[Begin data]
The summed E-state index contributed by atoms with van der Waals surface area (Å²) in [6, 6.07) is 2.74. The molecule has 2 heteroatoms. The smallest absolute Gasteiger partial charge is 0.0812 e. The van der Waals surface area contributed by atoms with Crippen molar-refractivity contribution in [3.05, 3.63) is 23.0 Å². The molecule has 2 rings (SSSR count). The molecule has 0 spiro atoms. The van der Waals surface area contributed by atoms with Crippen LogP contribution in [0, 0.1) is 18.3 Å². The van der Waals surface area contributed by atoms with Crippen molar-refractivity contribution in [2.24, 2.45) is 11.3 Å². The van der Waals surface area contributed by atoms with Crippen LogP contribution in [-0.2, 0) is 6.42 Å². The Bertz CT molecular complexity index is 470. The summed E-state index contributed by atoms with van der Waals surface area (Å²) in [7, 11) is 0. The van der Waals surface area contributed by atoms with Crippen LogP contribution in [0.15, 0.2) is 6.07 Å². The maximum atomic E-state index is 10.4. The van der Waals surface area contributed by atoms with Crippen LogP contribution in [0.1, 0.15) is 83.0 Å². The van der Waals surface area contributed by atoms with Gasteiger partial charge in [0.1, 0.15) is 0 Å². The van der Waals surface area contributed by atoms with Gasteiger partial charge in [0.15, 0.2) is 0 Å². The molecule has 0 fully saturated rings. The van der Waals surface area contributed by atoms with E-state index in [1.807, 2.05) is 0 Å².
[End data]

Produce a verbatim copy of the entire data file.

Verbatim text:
The summed E-state index contributed by atoms with van der Waals surface area (Å²) in [6, 6.07) is 2.74. The molecule has 2 heteroatoms. The smallest absolute Gasteiger partial charge is 0.0812 e. The van der Waals surface area contributed by atoms with Crippen molar-refractivity contribution in [3.05, 3.63) is 23.0 Å². The molecule has 2 rings (SSSR count). The molecule has 0 spiro atoms. The van der Waals surface area contributed by atoms with Crippen LogP contribution in [0, 0.1) is 18.3 Å². The van der Waals surface area contributed by atoms with Crippen molar-refractivity contribution in [2.24, 2.45) is 11.3 Å². The van der Waals surface area contributed by atoms with Crippen LogP contribution in [-0.2, 0) is 6.42 Å². The Bertz CT molecular complexity index is 470. The summed E-state index contributed by atoms with van der Waals surface area (Å²) in [7, 11) is 0. The van der Waals surface area contributed by atoms with Crippen LogP contribution in [0.15, 0.2) is 6.07 Å². The maximum atomic E-state index is 10.4. The van der Waals surface area contributed by atoms with Crippen LogP contribution in [0.1, 0.15) is 83.0 Å². The van der Waals surface area contributed by atoms with Gasteiger partial charge in [0.1, 0.15) is 0 Å². The van der Waals surface area contributed by atoms with Gasteiger partial charge in [0.15, 0.2) is 0 Å². The molecule has 0 fully saturated rings. The van der Waals surface area contributed by atoms with E-state index in [1.807, 2.05) is 0 Å².